No test showed significant decline during the study, although Wisconsin Card Sort categories score showed a nonsignificant decrement compared to baseline (X2=1.5,p>0.05,d=0.68). Overall, we note that 70% of the neuropsychological variables tested were in the direction of improvement (mean d=+0.33), 4% showed zero effect sizes, and 26% showed negative effects (mean d=−0.18). Thus, this pattern, combined with four significant results indicating improvement, suggests a trend toward improvement in neuropsychological function.
We have investigated the safety of repeated applications of iTBS over the cerebellar vermis in patients with schizophrenia, and have observed no cognitive decline, psychiatric worsening, or serious systemic adverse events. No seizures occurred; indeed, previous reports indicate reduced seizure activity following electrical stimulation of the cerebellar cortex (Cooper et al., 1976; Heath, 1977; Brighina et al., 2006). Side effects of mild occipital headache were similar to those reported following single cerebellar TBS sessions (Koch et al., 2008). Fluctuations in BP were noted and were generally mild except in one patient with hypertension. The posterior vermis (lobules VI–VII) and fastigial nucleus constitute a cardiovascular module in cerebellum (Bradley et al., 1991), and we consider it likely that the BP changes were related to the cerebellar stimulation.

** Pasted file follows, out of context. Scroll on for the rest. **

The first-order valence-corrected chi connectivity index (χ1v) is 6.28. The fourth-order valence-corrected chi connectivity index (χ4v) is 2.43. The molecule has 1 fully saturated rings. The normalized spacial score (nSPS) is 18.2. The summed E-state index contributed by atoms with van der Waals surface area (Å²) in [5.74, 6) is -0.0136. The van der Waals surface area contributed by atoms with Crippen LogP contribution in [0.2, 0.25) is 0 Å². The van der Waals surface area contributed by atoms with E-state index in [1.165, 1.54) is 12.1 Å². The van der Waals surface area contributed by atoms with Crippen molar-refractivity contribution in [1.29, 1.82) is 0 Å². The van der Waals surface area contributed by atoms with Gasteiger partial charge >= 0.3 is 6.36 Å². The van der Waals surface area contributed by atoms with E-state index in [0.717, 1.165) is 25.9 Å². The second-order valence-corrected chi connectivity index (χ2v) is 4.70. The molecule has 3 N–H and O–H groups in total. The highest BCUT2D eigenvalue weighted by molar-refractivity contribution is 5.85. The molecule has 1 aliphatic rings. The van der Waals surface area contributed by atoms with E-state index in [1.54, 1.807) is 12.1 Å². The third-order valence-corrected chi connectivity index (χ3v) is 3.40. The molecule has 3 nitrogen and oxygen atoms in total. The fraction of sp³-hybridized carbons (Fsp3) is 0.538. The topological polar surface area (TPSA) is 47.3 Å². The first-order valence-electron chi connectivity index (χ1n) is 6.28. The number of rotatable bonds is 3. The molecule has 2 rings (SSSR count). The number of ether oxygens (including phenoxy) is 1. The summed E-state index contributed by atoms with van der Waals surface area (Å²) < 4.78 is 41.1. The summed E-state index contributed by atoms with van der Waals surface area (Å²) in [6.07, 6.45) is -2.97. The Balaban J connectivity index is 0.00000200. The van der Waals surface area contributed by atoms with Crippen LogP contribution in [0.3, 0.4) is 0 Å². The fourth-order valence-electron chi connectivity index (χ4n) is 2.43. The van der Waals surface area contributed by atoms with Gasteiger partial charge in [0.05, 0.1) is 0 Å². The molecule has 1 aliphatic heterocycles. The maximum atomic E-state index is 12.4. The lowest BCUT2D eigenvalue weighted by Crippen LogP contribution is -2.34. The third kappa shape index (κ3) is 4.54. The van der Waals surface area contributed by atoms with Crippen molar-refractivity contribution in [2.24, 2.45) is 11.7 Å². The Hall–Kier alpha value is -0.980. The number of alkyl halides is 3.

Serial psychiatric assessments and neuropsychological testing revealed no safety concerns. On the contrary, evidence of efficacy was detected for negative symptoms, mood, and cognition, in agreement with earlier reports following invasive electrical stimulation (Cooper et al., 1976; Heath, 1977). Increased cerebellar activity in PET studies has been considered a compensatory mechanism for dysfunctional cerebrocerebellar circuitry in patients with hypofrontal/negative symptoms (Andreasen et al., 1997; Kim et al., 2000; Potkin et al., 2002) and, given the changes in frontal gamma spectrum following excitatory stimulation of the vermis (Schutter et al., 2003), it is theoretically plausible that potentiation of cerebellar inhibitory output via excitatory iTBS may modulate impairments in frontal gamma activity (Farzan et al., 2010; Cho et al., 2006). While the mechanism of improvement remains to be shown, our findings provide empirical support for the dysmetria of thought theory (Schmahmann 1991, 1996, 1998, 2000), that cerebellum acts to correct errors in the realms of thought and emotion maintaining behavior around a homeostatic baseline, and loss of the universal cerebellar transform in schizophrenia.